Krejci D.,Fotec GmbH |
Woschnak A.,Fotec GmbH |
Schiebl M.,University of Applied Sciences Wiener Neustadt |
Scharlemann C.,University of Applied Sciences Wiener Neustadt |
And 8 more authors.
Journal of Propulsion and Power | Year: 2013
Hydrogen peroxide is a candidate propellant for rocket-propulsion applications with the potential to replace highly toxic propellants currently used. Decomposition of hydrogen peroxide yields a high-temperature oxygen-steam mixture, which can be used as monopropellant or as oxidizer in a bipropellant configuration. This work examines different types of cellular ceramic-based catalysts for hydrogen-peroxide decomposition at miniature scale of nominal mass flows of 0.3 gs-1. An exhaustive investigation of different catalysts in a flow reactor configuration similar to a propulsion application is conducted. The test matrix includes honeycomb monoliths with different channel geometries, densities, lengths, different carrier materials, and wash-coating procedures, as well as different types of catalysts such as pellets and foams. Thirty nine catalyst configurations with a total of 121 catalysts have been experimentally investigated based on their transient and stationary performance at design mass-flow levels of 0.3 gs-1. Copyright © 2012 by the American Institute of Aeronautics and Astronautics, Inc. Source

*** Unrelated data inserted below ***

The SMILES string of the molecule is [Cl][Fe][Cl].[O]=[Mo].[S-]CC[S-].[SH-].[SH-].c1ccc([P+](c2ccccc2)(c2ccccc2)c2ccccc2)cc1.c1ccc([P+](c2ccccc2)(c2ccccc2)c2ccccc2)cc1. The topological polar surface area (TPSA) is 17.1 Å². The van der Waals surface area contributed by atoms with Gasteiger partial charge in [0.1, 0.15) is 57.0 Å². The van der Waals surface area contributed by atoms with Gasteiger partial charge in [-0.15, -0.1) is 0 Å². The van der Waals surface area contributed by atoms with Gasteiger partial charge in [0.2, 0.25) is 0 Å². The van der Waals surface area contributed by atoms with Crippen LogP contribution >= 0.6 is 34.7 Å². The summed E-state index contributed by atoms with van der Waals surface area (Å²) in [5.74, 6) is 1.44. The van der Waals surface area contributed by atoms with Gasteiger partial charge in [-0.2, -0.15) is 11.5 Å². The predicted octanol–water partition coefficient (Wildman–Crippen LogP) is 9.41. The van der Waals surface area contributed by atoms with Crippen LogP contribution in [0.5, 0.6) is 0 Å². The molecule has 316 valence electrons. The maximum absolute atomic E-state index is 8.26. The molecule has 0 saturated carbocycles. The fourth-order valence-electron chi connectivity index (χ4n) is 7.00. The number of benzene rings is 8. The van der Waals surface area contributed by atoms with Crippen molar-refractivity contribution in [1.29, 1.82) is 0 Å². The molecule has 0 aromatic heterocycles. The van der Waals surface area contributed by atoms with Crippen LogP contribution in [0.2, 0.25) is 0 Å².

I have written about a few different floating solar projects recently. These floating platform-based power plants are ideal for countries that don't have much land to spare for large solar farms. They can be built over ponds, lakes and reservoirs and help to prevent water evaporation and algae overgrowth. Floating solar panels seem to be catching on, but there is one place for which they haven't seemed well-suited: the ocean. As with any technology that dares to reside in the rough environment of the sea -- offshore wind turbines, wave power buoys, etc. -- building something that is both tough enough to withstand harsh conditions and light and flexible enough to be effective (and not totally cost-prohibitive) is very tricky. Researchers at the Vienna University of Technology think they have developed just the right combo with their Heliofloat concept. These floating solar platforms meant for any body of water including the ocean, are lightweight and flexible enough to bob with the waves while remaining steady on the surface, even in rough weather. The key to this, the researchers say, is that the bottom is supported with open floatation devices as opposed to closed ones. "Were a platform to be simply mounted onto air-filled, closed containers, the design of the construction would have to be inefficiently heavy and robust in order to be able to withstand heavy waves," said explains Professor Markus Haider, from the Institute for Energy Systems and Thermodynamics. The floats look like upside-down barrels made out of a flexible material. The barrels create a column of air over the water that allows the platform to float and also acts as a shock absorber, while the soft material of the barrels absorb small, horizontal forces. The result of this is that the waves rise and fall beneath the platform while the platform itself stays steady above the water. A closed air floatation device would absorb so much of the wave energy that the platform would ultimately break. The researchers believe that this design would allow floating solar installations the size of football fields to grace the coast of countries that don't have the land to spare for large solar power projects or over lakes where water evaporation is a problem. In addition, the Heliofloats could be used in sea water desalination plants in areas that need more clean water. A very small-scale prototype will be unveiled at the Hannover Messe trade fair and the researchers are in discussions with investors to produce large-scale versions.